I am not an emotional person. Not in public. Not unless the circumstances demanded that I show something other than a cool and calm demeanor. Acting comes naturally to me, so do poetry and oratorical improvisation. Give me a podium and I can argue or discuss just about anything. There is no subject that I cannot tackle effortlessly and eloquently. Until my best girlfriends friend’s wedding…
It went something like this:
Best Man gets up and tells lovely stories about how he met the groom and how he came to know the bride. People laugh at how he describes very jovially that the groom one day stopped partying and out of the blue presented my friend to his crew. Fast forward 7ish years into the future and here we are. (Laughs.) He mentioned wishing them lots of love and lots babies. All this first in Spanish and then in English, as had been requested by the couple. I hear applause and he passes the spotlight to me…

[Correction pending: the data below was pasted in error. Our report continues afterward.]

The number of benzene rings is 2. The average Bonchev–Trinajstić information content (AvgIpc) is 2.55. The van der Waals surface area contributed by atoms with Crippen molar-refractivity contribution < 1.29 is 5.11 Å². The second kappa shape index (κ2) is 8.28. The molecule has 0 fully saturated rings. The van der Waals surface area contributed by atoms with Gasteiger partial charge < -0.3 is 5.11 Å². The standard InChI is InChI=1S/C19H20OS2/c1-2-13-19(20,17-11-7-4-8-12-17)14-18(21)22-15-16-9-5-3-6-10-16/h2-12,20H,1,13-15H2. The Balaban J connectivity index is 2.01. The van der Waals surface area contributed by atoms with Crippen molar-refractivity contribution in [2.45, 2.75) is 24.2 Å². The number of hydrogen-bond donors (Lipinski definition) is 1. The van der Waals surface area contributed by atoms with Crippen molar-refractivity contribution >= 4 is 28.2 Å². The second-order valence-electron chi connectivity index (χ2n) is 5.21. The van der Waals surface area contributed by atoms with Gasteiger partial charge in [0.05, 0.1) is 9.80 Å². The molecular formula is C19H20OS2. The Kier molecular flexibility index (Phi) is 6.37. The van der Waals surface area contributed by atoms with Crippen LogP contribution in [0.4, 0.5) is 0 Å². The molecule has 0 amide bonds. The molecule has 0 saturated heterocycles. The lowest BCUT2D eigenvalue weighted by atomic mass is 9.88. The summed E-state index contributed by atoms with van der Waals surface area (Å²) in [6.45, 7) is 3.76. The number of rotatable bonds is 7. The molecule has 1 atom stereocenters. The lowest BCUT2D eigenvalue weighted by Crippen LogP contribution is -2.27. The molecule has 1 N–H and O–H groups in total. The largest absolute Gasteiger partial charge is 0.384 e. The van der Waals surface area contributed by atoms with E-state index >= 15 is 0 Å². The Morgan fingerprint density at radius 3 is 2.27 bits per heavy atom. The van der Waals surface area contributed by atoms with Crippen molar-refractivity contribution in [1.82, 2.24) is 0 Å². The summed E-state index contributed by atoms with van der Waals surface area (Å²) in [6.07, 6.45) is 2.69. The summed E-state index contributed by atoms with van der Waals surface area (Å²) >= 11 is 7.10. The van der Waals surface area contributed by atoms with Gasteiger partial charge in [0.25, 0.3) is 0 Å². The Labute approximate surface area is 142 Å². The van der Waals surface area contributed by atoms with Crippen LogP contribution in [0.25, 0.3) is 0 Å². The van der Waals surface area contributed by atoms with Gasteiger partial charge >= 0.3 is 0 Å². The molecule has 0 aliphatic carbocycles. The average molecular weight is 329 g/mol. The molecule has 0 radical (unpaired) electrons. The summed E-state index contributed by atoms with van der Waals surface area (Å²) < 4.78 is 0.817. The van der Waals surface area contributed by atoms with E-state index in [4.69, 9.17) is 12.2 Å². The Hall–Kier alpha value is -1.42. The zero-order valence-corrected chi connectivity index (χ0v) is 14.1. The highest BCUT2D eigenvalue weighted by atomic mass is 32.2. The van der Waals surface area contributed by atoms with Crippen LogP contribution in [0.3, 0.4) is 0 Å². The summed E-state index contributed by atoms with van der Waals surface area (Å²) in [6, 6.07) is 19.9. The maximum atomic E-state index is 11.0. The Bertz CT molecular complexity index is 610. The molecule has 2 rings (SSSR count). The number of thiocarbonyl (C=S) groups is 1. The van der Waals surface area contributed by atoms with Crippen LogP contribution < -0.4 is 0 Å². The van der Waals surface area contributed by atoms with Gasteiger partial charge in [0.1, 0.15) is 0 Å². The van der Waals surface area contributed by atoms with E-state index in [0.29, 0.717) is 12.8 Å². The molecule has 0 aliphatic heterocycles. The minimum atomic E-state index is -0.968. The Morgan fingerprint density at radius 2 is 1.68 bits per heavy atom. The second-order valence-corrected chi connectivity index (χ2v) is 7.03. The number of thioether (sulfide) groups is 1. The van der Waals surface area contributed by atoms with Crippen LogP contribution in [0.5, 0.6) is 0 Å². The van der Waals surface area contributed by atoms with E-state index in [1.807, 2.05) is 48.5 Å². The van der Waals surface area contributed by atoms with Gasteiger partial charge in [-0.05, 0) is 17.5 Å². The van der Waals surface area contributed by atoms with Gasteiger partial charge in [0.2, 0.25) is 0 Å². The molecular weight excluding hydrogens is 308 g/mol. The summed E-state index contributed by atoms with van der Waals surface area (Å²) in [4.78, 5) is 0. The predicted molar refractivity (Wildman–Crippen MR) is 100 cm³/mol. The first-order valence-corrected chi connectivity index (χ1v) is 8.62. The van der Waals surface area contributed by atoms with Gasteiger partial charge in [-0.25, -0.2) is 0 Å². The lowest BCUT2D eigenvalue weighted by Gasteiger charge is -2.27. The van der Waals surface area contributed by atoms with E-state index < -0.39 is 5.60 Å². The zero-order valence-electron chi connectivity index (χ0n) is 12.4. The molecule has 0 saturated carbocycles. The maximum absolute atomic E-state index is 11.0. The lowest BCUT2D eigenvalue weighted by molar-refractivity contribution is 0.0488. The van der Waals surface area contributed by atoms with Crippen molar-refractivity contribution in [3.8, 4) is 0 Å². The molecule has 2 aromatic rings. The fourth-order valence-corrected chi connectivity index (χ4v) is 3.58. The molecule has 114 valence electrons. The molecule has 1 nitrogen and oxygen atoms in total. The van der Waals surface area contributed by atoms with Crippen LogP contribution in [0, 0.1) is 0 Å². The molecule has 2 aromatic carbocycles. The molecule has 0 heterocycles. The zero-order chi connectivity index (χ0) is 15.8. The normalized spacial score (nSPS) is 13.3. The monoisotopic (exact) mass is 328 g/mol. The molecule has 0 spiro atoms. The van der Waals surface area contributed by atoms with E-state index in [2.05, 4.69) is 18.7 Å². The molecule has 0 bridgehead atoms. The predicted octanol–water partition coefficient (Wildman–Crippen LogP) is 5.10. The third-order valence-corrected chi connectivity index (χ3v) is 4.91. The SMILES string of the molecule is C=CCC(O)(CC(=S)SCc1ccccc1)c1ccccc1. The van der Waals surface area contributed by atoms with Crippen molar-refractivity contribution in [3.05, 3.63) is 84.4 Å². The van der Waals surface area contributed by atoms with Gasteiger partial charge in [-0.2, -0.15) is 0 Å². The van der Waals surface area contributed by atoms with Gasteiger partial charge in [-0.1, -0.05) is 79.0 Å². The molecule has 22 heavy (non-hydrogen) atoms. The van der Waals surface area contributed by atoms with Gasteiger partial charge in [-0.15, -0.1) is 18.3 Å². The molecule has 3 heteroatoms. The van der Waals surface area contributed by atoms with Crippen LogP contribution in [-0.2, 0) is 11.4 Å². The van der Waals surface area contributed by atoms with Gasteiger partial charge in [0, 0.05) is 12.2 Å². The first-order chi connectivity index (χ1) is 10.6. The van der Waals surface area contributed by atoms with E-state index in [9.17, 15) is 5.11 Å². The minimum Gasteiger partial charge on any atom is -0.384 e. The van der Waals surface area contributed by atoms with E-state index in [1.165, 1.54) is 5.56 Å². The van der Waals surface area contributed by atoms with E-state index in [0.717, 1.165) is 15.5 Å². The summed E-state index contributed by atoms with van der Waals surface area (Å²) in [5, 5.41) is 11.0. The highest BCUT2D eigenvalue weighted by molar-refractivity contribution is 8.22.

You have to understand something. I got laid off right before we started planning the Bachelorette party, right after the invitations had been sent and the wedding party set. Luckily the trip was already paid. Their relationship had developed 3,000 miles away from me; I may have met him a total of 2.5 times, once before the engagement and one after. Ever since I had been tasked with the toast, I had been thinking about what to say, how to say it, what not to say, and to whom I was saying it to, and in two languages!
For the first time in my life words eluded me.